It’s all rainbows and unicorns, apparently

What a week. Seriously. Between all that’s happening domestically and internationally, it’s been nerve-wracking. Reading the FS blogosphere’s opinions, remarks, and observations has been interesting and informative. It’s nice to have a community of more-or-less like-minded people who contribute smart, insightful, and poignant posts about just what is going on out there. Better than the 24-hour news cycle any day.

Here in the Dominican Republic, we’re kind of insulated from the protests going on in the Middle East (obviously). Insulated, but not cut off. Dictators are being deposed from their long, tyrannical stints as heads of state by the people they have repressed for decades as the world anxiously watches to “see what happens next.” The D.R. is no stranger to violent and brutal dictators… Trujillo was assassinated in 1961 after 2 “official” reigns of terror and 30 years of bloodshed and oppression. The CIA may or may not have had nothing or everything to do with his death.

The other bit of news coming to us through many (Word doc – pops), many, many, many, many channels hits a little closer to home. There is a lot of discourse, and let’s face it, no one really knows what the bill or the amendment mean (here’s the text of the amendment, last page, last amendment). There’s a thread on Livelines trying to decipher what’s what, and really, it’s not much help. I know there’s little chance that this can pass the senate (they’ve said it’s DOA), but even if it does, Obama has said he’ll veto it.

So if this does come to pass (though it shouldn’t), what does it mean? I have no idea. Word on the street says we’ll lose 8 or 16 or 24 percent of our pay (depending on whom you ask). Who knows? Here in the D.R. we get 15 percent hardship pay and our COLA is about 8 percent. As far as I know, we haven’t seen a dime of OCP yet, though I don’t get to see the paystubs (thanks USG for making everything impossible to access!)… will it hurt our bottom line? Maybe. Student loans, credit card bills, household help, TV and internet, and expensive groceries all strain our budget, but we get by. Could we do it with less? I don’t know. On one salary, no way in hell. With me working? Possibly.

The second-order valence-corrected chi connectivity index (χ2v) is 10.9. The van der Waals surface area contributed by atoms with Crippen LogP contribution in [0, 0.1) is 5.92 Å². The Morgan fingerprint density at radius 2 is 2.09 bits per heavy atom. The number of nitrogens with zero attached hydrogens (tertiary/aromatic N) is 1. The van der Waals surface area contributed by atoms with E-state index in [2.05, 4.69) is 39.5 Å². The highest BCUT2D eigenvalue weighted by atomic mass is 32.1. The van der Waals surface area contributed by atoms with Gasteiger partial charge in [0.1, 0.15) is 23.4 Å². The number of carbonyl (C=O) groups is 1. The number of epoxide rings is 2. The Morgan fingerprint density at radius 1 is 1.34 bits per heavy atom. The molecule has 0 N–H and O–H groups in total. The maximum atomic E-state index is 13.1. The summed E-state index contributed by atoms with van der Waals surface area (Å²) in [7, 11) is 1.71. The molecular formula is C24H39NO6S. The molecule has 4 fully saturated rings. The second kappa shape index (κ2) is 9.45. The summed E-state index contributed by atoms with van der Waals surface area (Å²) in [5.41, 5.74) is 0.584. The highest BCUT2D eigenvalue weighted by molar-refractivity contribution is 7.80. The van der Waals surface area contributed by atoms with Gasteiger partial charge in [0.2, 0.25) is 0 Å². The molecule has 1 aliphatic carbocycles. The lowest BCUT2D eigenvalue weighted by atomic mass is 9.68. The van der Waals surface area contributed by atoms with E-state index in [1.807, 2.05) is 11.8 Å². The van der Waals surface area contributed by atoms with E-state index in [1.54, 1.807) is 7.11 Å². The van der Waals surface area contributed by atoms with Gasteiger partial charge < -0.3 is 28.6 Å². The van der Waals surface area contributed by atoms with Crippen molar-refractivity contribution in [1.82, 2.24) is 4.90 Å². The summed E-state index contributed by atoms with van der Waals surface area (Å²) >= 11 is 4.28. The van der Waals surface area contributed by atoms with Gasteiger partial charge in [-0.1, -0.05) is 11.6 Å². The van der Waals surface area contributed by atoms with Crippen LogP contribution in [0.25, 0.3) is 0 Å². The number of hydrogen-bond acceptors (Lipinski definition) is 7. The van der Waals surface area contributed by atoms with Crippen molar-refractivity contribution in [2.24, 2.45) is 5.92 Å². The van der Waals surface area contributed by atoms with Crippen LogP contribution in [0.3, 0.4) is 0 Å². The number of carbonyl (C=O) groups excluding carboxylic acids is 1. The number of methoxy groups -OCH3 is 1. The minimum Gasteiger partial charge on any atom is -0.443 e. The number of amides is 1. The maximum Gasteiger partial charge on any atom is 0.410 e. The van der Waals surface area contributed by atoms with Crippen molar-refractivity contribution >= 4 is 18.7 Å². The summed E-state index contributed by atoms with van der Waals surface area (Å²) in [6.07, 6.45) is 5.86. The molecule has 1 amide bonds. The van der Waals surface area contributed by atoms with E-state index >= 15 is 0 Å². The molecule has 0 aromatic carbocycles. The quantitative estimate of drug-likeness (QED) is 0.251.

What’s the take-away here? Well, with recent developments in D.C., I sure hope that the responsible parties can come up for air for long enough to realize that this is just a sh*t idea. It’s not like we Foreign Service families can “weather the storm” as well as they think we can. We all have a lot on our plates without the added stress of wondering where our next paycheck will come from and how much less it will be. Seriously, Congresspeople, do you think you could fill my wife’s shoes (and those of countless other FSOs who have sacrificed SO MUCH to serve our country)? Do you think you and your family would be able to adapt and sobrevivir?

When you take away the OCP from single-income families (as many, many FS families are due to the dearth of work opportunities overseas), you take away the ability of these families to remain above-water. When you remove the ability to pay for some semblance of normality overseas (i.e. a decent wage, because, let’s face it, money DOES equal happiness whilst serving abroad – familiar sh*t costs money, yo), you’re going to have a LOT of unhappy trailing spouses, FSOs, etc., and your attrition rate is going to rise. So the hiring surge State undertook to promote the cause of diplomacy in place of military aggression will go by the wayside, and we’ll be forced to spend even more on our military and increase our deficit even further (all in the name of “national security”, natch). The current air of “big government = bad” making its rounds through Washington and the Red States really fails to see that big military = big government. What is the military other than an extension of the government that funds it (especially when said military is used to promote “democracy” in regions that aren’t ready for it)? Our diplomatic corps have made much more headway in these troubled areas than the brute force approach, and you want to cut the pay of these same people who sacrifice, umm, just about everything to serve unaccompanied in dangerous-as-hell areas to promote U.S. foreign policy?